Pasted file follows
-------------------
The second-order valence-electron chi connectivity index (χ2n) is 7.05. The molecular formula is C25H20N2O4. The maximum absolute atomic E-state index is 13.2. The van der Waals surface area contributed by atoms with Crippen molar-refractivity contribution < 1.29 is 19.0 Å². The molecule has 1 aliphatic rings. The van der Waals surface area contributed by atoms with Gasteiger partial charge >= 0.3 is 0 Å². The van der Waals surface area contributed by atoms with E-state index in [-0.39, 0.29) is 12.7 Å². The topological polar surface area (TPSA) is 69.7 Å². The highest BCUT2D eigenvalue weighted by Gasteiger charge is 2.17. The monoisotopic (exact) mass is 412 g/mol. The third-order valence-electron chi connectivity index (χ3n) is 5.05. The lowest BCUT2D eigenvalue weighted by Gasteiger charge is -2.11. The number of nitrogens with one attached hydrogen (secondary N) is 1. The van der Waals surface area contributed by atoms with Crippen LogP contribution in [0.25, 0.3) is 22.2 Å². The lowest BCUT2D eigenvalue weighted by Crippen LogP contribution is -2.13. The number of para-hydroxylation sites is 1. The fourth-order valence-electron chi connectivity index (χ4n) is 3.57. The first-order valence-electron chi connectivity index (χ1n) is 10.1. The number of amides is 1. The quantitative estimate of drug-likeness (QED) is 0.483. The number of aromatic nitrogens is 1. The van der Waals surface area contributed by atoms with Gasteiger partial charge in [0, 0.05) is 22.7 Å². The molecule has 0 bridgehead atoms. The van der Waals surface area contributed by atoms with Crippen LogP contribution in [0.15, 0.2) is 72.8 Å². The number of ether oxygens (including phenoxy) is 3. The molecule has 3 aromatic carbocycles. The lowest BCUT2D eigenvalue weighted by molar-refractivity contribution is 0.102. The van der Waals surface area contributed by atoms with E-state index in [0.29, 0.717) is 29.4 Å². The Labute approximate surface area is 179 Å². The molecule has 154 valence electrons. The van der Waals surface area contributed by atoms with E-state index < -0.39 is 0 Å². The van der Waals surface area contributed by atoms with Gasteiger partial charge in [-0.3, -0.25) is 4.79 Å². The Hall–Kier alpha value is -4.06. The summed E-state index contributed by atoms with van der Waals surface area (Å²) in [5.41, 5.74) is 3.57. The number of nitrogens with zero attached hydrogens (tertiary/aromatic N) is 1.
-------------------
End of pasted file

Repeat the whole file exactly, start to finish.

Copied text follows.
The second-order valence-electron chi connectivity index (χ2n) is 7.05. The molecular formula is C25H20N2O4. The maximum absolute atomic E-state index is 13.2. The van der Waals surface area contributed by atoms with Crippen molar-refractivity contribution < 1.29 is 19.0 Å². The molecule has 1 aliphatic rings. The van der Waals surface area contributed by atoms with Gasteiger partial charge >= 0.3 is 0 Å². The van der Waals surface area contributed by atoms with E-state index in [-0.39, 0.29) is 12.7 Å². The topological polar surface area (TPSA) is 69.7 Å². The highest BCUT2D eigenvalue weighted by Gasteiger charge is 2.17. The monoisotopic (exact) mass is 412 g/mol. The third-order valence-electron chi connectivity index (χ3n) is 5.05. The lowest BCUT2D eigenvalue weighted by Gasteiger charge is -2.11. The number of nitrogens with one attached hydrogen (secondary N) is 1. The van der Waals surface area contributed by atoms with Crippen LogP contribution in [0.25, 0.3) is 22.2 Å². The lowest BCUT2D eigenvalue weighted by Crippen LogP contribution is -2.13. The number of para-hydroxylation sites is 1. The fourth-order valence-electron chi connectivity index (χ4n) is 3.57. The first-order valence-electron chi connectivity index (χ1n) is 10.1. The number of amides is 1. The quantitative estimate of drug-likeness (QED) is 0.483. The number of aromatic nitrogens is 1. The van der Waals surface area contributed by atoms with Gasteiger partial charge in [0, 0.05) is 22.7 Å². The molecule has 0 bridgehead atoms. The van der Waals surface area contributed by atoms with Crippen LogP contribution in [0.15, 0.2) is 72.8 Å². The number of ether oxygens (including phenoxy) is 3. The molecule has 3 aromatic carbocycles. The lowest BCUT2D eigenvalue weighted by molar-refractivity contribution is 0.102. The van der Waals surface area contributed by atoms with E-state index in [0.29, 0.717) is 29.4 Å². The Labute approximate surface area is 179 Å². The molecule has 154 valence electrons. The van der Waals surface area contributed by atoms with E-state index < -0.39 is 0 Å². The van der Waals surface area contributed by atoms with Gasteiger partial charge in [-0.3, -0.25) is 4.79 Å². The Hall–Kier alpha value is -4.06. The summed E-state index contributed by atoms with van der Waals surface area (Å²) in [5.41, 5.74) is 3.57. The number of nitrogens with zero attached hydrogens (tertiary/aromatic N) is 1.